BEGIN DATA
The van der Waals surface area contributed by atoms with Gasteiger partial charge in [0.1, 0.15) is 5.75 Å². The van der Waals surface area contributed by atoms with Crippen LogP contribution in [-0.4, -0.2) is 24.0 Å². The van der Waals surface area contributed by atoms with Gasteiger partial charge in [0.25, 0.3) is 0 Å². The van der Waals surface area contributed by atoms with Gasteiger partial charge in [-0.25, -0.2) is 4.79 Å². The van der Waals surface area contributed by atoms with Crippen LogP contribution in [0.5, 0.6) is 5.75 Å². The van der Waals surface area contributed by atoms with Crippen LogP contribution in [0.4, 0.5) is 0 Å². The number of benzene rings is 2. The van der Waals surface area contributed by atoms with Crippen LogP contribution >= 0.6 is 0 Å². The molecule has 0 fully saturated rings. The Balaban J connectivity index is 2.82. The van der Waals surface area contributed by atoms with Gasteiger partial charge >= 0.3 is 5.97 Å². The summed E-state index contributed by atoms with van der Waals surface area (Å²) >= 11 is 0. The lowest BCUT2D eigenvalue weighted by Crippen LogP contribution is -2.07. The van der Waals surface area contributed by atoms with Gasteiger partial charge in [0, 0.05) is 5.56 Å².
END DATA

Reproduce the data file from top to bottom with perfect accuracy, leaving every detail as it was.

The van der Waals surface area contributed by atoms with Gasteiger partial charge in [0.1, 0.15) is 5.75 Å². The van der Waals surface area contributed by atoms with Crippen LogP contribution in [-0.4, -0.2) is 24.0 Å². The van der Waals surface area contributed by atoms with Gasteiger partial charge in [0.25, 0.3) is 0 Å². The van der Waals surface area contributed by atoms with Gasteiger partial charge in [-0.25, -0.2) is 4.79 Å². The van der Waals surface area contributed by atoms with Crippen LogP contribution in [0.5, 0.6) is 5.75 Å². The van der Waals surface area contributed by atoms with Crippen LogP contribution in [0.4, 0.5) is 0 Å². The number of benzene rings is 2. The van der Waals surface area contributed by atoms with Crippen LogP contribution >= 0.6 is 0 Å². The molecule has 0 fully saturated rings. The Balaban J connectivity index is 2.82. The van der Waals surface area contributed by atoms with Gasteiger partial charge >= 0.3 is 5.97 Å². The summed E-state index contributed by atoms with van der Waals surface area (Å²) >= 11 is 0. The lowest BCUT2D eigenvalue weighted by Crippen LogP contribution is -2.07. The van der Waals surface area contributed by atoms with Gasteiger partial charge in [0, 0.05) is 5.56 Å².